Applications in the cloud are still vulnerable to unexpected outages and unplanned downtime. Cloud availability service level agreements (SLAs) usually just cover the hardware, so they can’t provide high availability (HA) and disaster recovery (DR) for stateful applications without degrading performance. Many HA clustering solutions, for instance, can’t failover across cloud regions.
In this episode of TFiR: T3M, Swapnil Bhartiya sits down with Jason Huff, Linux Product Owner at SIOS Technology, to discuss the current trends in the market, particularly in terms of high availability and disaster recovery.
Highlights of this video interview:
- Open-source clustering requires highly complicated scripting and is also prone to human error and failure. The manual steps required to ensure that these complicated ERPs or databases are complicated and extremely order-dependent. Therefore, IT teams become hesitant to perform regular maintenance and failover testing.
- If an application is critical to your day-to-day operations, then you need highly automated, high availability clustering in order to protect it.
- When a failure happens in the cloud, your application needs intelligent recovery of the failed components and all their dependencies.
Current trends in the market:
- More companies are moving their workloads to the cloud.
- There is an escalation in the complexity of technologies.
- There is an increase in the severity of threats to IT infrastructures, including resource starvation, natural disasters, power grid failures.
- Users are predominantly looking for solutions that provide high levels of protection, but they also want to reduce the complexity.
- System admins are changing in terms of their skills and knowledge. And they’re being redirected to focus their expertise in other critical areas because the expectation for these cloud technologies is that they’re simple, user friendly, intuitive, and easily accessible.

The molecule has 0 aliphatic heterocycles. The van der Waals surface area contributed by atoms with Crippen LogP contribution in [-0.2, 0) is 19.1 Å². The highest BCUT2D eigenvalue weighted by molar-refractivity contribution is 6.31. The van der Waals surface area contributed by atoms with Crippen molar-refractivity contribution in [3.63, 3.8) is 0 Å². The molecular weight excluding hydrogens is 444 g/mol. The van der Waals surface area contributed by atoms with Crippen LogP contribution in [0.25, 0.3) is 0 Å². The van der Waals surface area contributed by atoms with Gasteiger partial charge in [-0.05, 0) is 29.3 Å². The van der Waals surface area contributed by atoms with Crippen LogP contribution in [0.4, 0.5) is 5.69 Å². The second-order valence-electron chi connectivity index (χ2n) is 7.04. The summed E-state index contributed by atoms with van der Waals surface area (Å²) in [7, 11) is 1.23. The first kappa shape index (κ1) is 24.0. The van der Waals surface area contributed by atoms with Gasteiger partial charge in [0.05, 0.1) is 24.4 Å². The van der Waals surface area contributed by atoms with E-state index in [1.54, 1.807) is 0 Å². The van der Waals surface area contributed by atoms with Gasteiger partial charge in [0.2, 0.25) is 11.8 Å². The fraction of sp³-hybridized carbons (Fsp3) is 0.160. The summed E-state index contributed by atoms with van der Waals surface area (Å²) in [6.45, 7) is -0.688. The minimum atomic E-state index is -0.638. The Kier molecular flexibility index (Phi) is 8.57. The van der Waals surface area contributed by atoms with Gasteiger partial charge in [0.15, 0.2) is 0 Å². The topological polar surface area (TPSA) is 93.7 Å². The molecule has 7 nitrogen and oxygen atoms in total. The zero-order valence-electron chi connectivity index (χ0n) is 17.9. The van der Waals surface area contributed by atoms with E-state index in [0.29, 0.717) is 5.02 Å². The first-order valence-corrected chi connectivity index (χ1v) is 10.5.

Benefits of high availability software:
- It is the first line of defense for identifying and remediating application failures. With these types of monitoring tools, a failure can be detected and remediated by the software, even before users see an impact.
- It helps reduce and potentially eliminate the downtime required for things like upgrades, patching, rolling, preventative maintenance by using the software’s switchover and failover capabilities. You can actively patch a server, update it, test it, and then promote it to the active availability node.
- It ensures critical systems are running on the latest and greatest release, but you’re also minimizing the risk of doing the upgrade.
SIOS helps companies by:
- Seeking more ways to build a better experience for users and enable them to leverage the power of the cloud without the risks.
- Working on streamlining its current failover engine.
- Adding more self-help tools and mechanisms so that when problems arise, customers will be better equipped to troubleshoot and restore their data and applications.
- Providing a consistent and reliable experience, regardless of whether customers are in a Windows or a Linux environment.
- SIOS LifeKeeper allows customers to create multiple identical clusters using consistent predefined settings, integrated best practices, so they can achieve 99.99% of availability and disaster protection for all of their workloads, whether they’re running on-prem, in the cloud, or some hybrid environment.
- SIOS LifeKeeper for Linux has a new feature to support SAP HANA multitarget, which gives users the ability to extend a traditional two-node failover cluster to include additional nodes and DR locations without needing complicated scripting and those administrative tasks that are prone to errors. LifeKeeper orchestrates the failover, manages the replication to the DR site, i.e., hands-free recovery from any types of faults, failures, or disasters.
- The SIOS all-in-one solution for cloud users handles high availability and disaster recovery protection in any combination of physical virtual, cloud, hybrid cloud. It also protects essential applications and databases such as HANA, Oracle, SQL Server, and MaxDB.
This summary was written by Camille Gregory.